While private investigators are more famous for wearing fedora’s and trench coats, digging through trash cans and doing surveillance on cheating spouses, the majority of information comes from publicly available records. Surprising? While there are hundreds of sites that could have made this list, here is a list of some links that any professional or amateur private investigator should have on speed dial:
If you are trying for people, whether it be a long lost relative, business contact or if you are just trying to find some information on a person, this is a great place to start. In addition to providing some basic information on a person, such as addresses, birthdays and work history, PIPL also provides information from the invisible web, which doesn’t show up through most search engines.
In addition to to being a great source of national and international mainstream news, Google News also has a great collection of historical news articles (and in some cases scanned newspapers). It also has a great feature called Google Alerts where you can set up an email alert any time a particular company, individual or topic that gets posted on a blog, in a newspaper or on the Internet.
In the age of the Internet, an often forgotten source of information is current and historical books. While there has been some ongoing copyright issues, this remains the best source available for searching books. Due to ongoing copyright issues, not all books can show full text, but once you find the information you are looking for, you can always go the old fashion route and go to your local library.
This is a directory of public records available in the U.S. and abroad. Whether you are looking for criminal records, property records, marriage records, birth records or federal, state or local records, Search Systems is an excellent source of information.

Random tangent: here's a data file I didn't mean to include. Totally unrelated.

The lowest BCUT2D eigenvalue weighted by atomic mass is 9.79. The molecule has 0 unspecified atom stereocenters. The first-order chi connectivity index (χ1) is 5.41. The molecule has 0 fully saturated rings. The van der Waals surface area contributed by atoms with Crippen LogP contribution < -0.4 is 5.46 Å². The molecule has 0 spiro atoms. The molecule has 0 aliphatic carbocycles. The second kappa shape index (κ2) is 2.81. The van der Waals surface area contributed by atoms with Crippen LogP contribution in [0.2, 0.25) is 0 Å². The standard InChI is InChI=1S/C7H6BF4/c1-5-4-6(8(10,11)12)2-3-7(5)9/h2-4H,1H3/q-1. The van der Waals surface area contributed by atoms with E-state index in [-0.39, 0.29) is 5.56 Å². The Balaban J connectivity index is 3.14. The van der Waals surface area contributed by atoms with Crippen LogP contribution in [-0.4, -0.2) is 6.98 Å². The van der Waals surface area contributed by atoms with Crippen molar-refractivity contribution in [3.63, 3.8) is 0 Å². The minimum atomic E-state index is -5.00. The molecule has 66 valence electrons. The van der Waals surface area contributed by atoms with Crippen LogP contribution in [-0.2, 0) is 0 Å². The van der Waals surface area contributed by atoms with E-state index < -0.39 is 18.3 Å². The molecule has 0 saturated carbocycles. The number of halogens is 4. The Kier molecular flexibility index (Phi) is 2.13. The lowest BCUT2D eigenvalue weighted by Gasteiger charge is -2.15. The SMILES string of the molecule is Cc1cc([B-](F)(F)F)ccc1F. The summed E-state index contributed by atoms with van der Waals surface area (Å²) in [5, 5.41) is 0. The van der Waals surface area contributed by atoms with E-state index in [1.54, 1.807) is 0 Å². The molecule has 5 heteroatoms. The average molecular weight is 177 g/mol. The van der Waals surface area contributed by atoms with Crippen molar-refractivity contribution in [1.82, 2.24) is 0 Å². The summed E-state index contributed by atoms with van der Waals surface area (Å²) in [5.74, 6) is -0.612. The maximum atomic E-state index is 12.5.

While a lot of news aggregation websites such as Lexis Nexis, Factiva and the aforementioned Google News have information from mainstream news media, sometimes the best information can be found in the local small town newspapers. Many of these sites allow you to search current and recent articles for free but most of these sites require a fee to retrieve historical information.
If you are thinking of hiring an investment advisor or looking to find some information on an investment advisor, this should be the first that you look. FINRA provides a array of information regarding a persons work history, qualifications and any disciplinary/regulatory issues. FINRA currently only has information who have been actively registered over the last two years; anything beyond that, you would have to contact your local state securities regulator.
If you are wondering who is behind a website, these are two great websites to visit that can provide valuable information as to who is running a website and contact information. Domain Tools has some great free tools and paid tools that can also review historical registration information as well.
One of a private investigators best kept secrets, archive.org keeps a historical snapshots of websites for several years. This can be helpful to identify former executives at company or if a website is no longer operational, you can see what information was previously on the site.